Blog Post

Two queries

Sometimes you notice an aesthetic effect or technique and assume that there must be a name for it. But how can you look it up? Maybe you can just ask.

So I have two questions.

1) Anaphora plus rhyme

There's an effect I like in rhymed poetry, where a rhyme-word is introduced in advance, early in the sequence of words that end with that very rhyme, which thus reappears kinda chiasmatically. It often works rhetorically as the climax of anaphora. Here's an example, from James Thomson (the eighteenth century poet); note how the word Thine begins and ends this sequence of lines addressed to Solitude:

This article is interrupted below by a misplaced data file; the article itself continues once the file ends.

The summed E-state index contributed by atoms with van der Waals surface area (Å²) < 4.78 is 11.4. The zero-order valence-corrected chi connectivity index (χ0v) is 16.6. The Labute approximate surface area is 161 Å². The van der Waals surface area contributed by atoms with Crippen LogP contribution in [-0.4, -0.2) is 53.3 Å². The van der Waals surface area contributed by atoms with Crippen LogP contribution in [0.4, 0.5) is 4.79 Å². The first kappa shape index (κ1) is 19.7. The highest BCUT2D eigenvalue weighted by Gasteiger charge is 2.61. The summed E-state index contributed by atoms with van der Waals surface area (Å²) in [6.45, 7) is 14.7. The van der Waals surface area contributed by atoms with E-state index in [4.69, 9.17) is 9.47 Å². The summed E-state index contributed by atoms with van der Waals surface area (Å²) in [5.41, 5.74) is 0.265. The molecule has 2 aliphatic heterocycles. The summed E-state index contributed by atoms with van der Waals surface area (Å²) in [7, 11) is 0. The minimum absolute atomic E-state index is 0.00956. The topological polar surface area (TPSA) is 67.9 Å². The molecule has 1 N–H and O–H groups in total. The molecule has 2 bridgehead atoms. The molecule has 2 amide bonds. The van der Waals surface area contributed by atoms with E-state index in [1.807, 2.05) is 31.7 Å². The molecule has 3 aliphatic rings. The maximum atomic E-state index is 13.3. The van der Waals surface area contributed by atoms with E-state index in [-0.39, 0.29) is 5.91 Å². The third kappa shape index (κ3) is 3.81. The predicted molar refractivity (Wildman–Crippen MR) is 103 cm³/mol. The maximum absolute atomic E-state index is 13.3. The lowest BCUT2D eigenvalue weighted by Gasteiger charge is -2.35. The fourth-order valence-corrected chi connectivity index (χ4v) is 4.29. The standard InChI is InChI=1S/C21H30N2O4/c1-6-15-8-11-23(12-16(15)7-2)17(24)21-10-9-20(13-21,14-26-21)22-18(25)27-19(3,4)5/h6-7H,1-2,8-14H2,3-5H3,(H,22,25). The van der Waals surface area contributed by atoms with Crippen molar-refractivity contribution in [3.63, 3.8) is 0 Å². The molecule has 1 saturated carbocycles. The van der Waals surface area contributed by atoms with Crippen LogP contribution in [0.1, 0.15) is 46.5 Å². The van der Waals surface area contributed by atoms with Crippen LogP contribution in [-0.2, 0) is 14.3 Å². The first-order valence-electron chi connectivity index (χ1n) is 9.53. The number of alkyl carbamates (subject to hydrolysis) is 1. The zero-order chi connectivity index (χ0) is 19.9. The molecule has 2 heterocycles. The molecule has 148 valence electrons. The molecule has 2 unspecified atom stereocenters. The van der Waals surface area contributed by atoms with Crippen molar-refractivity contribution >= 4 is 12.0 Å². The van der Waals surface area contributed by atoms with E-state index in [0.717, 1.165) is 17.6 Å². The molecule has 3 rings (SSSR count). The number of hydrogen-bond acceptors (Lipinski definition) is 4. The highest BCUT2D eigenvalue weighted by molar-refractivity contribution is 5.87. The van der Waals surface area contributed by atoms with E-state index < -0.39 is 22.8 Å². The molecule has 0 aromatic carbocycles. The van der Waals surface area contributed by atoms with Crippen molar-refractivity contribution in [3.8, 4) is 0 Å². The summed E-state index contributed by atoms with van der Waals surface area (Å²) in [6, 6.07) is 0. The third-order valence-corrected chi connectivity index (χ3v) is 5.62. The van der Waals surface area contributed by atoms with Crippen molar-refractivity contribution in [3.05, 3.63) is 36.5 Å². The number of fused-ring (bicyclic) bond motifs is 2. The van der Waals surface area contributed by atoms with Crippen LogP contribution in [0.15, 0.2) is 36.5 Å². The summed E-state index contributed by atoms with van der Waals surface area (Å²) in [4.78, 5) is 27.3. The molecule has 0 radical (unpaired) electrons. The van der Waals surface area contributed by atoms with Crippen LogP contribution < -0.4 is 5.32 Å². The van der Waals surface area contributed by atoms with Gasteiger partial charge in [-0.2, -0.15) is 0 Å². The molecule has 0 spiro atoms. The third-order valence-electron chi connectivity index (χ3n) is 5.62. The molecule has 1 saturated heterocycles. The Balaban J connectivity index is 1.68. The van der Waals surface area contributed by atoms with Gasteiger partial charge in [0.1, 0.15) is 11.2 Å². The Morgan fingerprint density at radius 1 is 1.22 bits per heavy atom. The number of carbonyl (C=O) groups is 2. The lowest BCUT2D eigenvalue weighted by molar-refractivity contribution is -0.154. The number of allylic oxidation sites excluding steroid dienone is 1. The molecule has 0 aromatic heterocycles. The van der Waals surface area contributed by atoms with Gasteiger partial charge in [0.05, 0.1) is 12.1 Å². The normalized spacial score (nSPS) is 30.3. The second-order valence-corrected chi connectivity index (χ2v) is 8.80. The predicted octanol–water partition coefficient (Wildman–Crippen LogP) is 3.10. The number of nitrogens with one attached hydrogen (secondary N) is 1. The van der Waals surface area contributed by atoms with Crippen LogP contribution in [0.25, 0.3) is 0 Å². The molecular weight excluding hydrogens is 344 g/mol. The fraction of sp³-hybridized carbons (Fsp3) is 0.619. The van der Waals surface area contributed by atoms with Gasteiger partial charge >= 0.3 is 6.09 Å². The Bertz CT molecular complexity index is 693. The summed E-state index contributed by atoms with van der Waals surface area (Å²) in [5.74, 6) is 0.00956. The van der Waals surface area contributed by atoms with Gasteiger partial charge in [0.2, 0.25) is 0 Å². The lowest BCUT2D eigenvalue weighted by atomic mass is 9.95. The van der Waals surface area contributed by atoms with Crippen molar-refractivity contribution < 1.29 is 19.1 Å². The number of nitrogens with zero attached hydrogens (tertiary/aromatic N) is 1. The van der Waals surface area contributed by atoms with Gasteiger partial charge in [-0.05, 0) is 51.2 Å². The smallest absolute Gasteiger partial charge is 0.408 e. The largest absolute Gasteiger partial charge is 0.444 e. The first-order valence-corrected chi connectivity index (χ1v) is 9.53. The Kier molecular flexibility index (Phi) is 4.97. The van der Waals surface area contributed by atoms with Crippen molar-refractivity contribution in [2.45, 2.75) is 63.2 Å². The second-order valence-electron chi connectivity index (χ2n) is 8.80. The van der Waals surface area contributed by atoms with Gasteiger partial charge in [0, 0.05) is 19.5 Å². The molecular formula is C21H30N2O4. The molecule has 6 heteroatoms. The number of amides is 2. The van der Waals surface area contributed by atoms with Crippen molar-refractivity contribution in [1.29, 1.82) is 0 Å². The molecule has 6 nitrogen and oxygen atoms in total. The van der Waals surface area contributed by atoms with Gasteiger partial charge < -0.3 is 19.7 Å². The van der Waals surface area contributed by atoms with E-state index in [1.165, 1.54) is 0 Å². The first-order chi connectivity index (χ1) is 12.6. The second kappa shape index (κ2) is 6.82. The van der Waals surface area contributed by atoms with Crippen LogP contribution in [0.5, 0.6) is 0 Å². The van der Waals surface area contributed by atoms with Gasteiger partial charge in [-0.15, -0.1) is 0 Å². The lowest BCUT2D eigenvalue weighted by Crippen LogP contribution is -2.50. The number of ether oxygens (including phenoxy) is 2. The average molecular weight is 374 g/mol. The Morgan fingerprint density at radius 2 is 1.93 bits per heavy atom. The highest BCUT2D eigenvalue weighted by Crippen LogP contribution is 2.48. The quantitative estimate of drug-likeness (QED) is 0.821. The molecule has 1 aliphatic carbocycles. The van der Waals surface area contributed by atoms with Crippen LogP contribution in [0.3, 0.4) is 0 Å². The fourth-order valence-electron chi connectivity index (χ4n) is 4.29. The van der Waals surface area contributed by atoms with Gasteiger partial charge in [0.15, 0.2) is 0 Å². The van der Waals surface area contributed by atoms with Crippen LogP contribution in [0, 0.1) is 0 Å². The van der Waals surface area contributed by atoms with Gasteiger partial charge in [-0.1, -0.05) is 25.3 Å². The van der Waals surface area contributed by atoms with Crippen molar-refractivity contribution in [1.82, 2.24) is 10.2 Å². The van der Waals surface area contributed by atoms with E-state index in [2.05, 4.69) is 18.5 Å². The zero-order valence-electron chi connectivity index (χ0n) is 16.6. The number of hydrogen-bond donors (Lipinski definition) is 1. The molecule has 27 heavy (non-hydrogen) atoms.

Thine is th'unbounded breath of morn
Just as the dew-bent rose is born;
And while meridian fervours beat,
Thine is the woodland's dumb retreat;
But chief, when evening scenes decay,
And the faint landscape swims away,
Thine is the doubtful dear decline,
And that best hour of musing thine.

Thomson likes the effect, as in "Rule, Britannia":

To thee belongs the rural reign;
Thy cities shall with commerce shine;
All thine shall be the subject main,
And every shore it circles thine.